History

 

HISTORY OF THE PRESS ASSOCIATION OF JAMAICA

Originating in the office of Evon Blake, editor and publisher of the Spotlight Magazine in 1943, the Press Association of Jamaica was formed after a discussion among Blake, Wyatt Bryce and a lady who later became Mrs. Wyatt Bryce for ‘newspaper men’ and working journalists.  This was to be the first association of its kind in the Commonwealth Caribbean.

Full of ideas, The Press Association of Jamaica convened its first general meeting on August 9 1943, with Dr Theodore Sealy as its first president at the Institute of Jamaica’s Junior Centre Hall with over a score of its 30 odd members present. They discussed, among other things, plans for a luncheon to honour Honourary President Herbert George Delisser, starting a Press Club, establishing a reference library as well as boosting membership and funds.

With membership being pulled primarily from the Press including Daily Gleaner, Daily Express, Jamaica Times, Public Opinion and Spotlight, the constitution was considered ‘elastic’ enough to enroll people who contributed to the Press and as such the association was looking forward to a lusty growth. But ironically, although the PAJ was the brain child of Evon Blake, he was not allowed to ‘join’ the association as a founding member because he was an editor/publisher and the association was aimed at ‘working journalists’.  This did not deter him, however, from making valuable contributions to the association and maintaining his interest.  Later, a compromise was reached and he, among others in similar capacities, was admitted to the association.  Blake later resigned from the association for reasons that the association’s focus had been wavering.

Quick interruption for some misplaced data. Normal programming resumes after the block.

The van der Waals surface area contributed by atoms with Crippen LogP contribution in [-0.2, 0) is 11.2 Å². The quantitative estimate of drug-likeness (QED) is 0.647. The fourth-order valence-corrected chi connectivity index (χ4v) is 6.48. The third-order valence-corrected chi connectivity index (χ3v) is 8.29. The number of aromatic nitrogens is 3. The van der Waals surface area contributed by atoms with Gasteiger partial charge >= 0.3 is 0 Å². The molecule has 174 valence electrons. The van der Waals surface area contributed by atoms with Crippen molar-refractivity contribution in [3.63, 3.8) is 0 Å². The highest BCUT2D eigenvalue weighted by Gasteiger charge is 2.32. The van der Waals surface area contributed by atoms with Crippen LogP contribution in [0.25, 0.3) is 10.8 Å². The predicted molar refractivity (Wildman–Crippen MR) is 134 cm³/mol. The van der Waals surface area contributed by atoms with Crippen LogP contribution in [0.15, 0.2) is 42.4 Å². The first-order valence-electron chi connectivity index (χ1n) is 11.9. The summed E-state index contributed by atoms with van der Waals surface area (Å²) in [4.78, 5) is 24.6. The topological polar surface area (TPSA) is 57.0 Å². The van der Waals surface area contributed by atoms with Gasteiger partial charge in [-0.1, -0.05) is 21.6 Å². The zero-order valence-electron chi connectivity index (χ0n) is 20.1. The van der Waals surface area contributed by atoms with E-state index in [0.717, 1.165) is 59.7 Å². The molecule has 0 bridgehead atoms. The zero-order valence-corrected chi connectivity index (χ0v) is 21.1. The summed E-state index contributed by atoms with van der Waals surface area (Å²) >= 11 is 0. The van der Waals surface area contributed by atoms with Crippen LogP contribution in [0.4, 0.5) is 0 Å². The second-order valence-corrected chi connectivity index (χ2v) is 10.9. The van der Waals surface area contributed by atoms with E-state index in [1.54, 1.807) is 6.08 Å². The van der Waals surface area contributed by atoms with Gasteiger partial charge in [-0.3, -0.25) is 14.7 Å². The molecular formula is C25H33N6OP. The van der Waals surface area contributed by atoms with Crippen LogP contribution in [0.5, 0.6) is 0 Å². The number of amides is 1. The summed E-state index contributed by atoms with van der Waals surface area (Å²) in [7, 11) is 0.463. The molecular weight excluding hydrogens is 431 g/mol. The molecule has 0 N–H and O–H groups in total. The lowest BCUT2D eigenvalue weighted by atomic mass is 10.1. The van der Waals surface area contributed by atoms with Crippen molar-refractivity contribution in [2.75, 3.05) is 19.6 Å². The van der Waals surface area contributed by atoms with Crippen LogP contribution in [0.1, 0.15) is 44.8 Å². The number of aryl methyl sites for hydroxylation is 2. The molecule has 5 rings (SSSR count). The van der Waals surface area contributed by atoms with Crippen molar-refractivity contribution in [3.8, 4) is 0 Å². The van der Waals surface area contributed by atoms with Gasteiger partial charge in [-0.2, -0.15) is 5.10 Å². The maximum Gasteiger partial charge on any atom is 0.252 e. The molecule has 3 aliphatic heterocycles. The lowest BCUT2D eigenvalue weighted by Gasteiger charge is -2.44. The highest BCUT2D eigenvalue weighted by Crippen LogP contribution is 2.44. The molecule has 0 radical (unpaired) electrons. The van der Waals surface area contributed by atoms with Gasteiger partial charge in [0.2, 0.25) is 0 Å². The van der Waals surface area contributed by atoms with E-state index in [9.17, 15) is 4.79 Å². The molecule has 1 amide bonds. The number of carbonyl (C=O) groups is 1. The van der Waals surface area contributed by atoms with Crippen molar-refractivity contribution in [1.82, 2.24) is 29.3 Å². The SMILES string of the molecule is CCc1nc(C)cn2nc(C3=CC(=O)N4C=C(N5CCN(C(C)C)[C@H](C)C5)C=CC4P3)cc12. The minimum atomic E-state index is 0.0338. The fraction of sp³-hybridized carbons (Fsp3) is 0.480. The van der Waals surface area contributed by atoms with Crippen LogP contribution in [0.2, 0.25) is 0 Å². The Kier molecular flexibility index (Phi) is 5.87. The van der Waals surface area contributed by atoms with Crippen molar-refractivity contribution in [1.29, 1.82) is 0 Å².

Membership increased over the years, and respect for the association grew as it steadily represented the working professional journalists of Jamaica.

In 1963, the name of the Association changed from the Jamaican Press Association to the Press Association of Jamaica on a motion presented by then president, Theodore Sealy, as he thought they should do away with the old Colonial practice of ‘calling local things Jamaican’.

The association’s first awards, the Seprod Awards for Journalism, were first announced at the 21st anniversary dinner in December 1963 when Seprod Company Limited gave the association a gift of £500 to promote awards for journalism in Jamaica.

Some of the first recipients of the awards were Ulric Simmonds, Barbara Gloudon, Evon Blake, Morris Cargill, Audrey Chong and Vere Johns.

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